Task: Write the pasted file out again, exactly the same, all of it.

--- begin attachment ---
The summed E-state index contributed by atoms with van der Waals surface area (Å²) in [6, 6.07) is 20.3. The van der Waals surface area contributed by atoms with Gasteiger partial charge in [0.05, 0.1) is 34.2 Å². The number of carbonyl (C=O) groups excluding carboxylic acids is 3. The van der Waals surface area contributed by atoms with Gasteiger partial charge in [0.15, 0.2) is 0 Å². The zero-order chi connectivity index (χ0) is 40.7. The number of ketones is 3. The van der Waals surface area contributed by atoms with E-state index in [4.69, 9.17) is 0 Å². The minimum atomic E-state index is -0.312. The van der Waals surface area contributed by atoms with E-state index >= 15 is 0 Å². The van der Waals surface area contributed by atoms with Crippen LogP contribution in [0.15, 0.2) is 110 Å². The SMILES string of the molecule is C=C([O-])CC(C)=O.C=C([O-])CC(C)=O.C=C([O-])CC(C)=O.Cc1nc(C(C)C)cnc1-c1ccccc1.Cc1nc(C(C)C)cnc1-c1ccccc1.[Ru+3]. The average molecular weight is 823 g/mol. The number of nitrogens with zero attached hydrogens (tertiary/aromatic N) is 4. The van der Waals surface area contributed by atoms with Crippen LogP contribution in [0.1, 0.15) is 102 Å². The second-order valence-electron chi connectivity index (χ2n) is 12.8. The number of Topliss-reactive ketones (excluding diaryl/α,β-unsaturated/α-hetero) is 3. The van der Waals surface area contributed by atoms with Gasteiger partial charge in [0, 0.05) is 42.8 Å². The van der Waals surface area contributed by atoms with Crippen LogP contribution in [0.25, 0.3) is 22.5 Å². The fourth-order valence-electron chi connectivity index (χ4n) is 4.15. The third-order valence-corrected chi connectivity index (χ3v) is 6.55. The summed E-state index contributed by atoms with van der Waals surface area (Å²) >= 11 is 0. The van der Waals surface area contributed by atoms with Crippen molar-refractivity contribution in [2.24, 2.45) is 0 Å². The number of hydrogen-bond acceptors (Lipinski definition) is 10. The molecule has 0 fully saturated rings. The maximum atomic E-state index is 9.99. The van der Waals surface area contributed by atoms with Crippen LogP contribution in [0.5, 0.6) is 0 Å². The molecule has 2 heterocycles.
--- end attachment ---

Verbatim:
The summed E-state index contributed by atoms with van der Waals surface area (Å²) in [6, 6.07) is 20.3. The van der Waals surface area contributed by atoms with Gasteiger partial charge in [0.05, 0.1) is 34.2 Å². The number of carbonyl (C=O) groups excluding carboxylic acids is 3. The van der Waals surface area contributed by atoms with Gasteiger partial charge in [0.15, 0.2) is 0 Å². The zero-order chi connectivity index (χ0) is 40.7. The number of ketones is 3. The van der Waals surface area contributed by atoms with E-state index in [4.69, 9.17) is 0 Å². The minimum atomic E-state index is -0.312. The van der Waals surface area contributed by atoms with E-state index >= 15 is 0 Å². The van der Waals surface area contributed by atoms with Crippen LogP contribution in [0.15, 0.2) is 110 Å². The SMILES string of the molecule is C=C([O-])CC(C)=O.C=C([O-])CC(C)=O.C=C([O-])CC(C)=O.Cc1nc(C(C)C)cnc1-c1ccccc1.Cc1nc(C(C)C)cnc1-c1ccccc1.[Ru+3]. The average molecular weight is 823 g/mol. The number of nitrogens with zero attached hydrogens (tertiary/aromatic N) is 4. The van der Waals surface area contributed by atoms with Crippen LogP contribution in [0.1, 0.15) is 102 Å². The second-order valence-electron chi connectivity index (χ2n) is 12.8. The number of Topliss-reactive ketones (excluding diaryl/α,β-unsaturated/α-hetero) is 3. The van der Waals surface area contributed by atoms with Gasteiger partial charge in [0, 0.05) is 42.8 Å². The van der Waals surface area contributed by atoms with Crippen LogP contribution in [0.25, 0.3) is 22.5 Å². The fourth-order valence-electron chi connectivity index (χ4n) is 4.15. The third-order valence-corrected chi connectivity index (χ3v) is 6.55. The summed E-state index contributed by atoms with van der Waals surface area (Å²) >= 11 is 0. The van der Waals surface area contributed by atoms with Crippen molar-refractivity contribution in [2.24, 2.45) is 0 Å². The number of hydrogen-bond acceptors (Lipinski definition) is 10. The molecule has 0 fully saturated rings. The maximum atomic E-state index is 9.99. The van der Waals surface area contributed by atoms with Crippen LogP contribution in [0.5, 0.6) is 0 Å². The molecule has 2 heterocycles.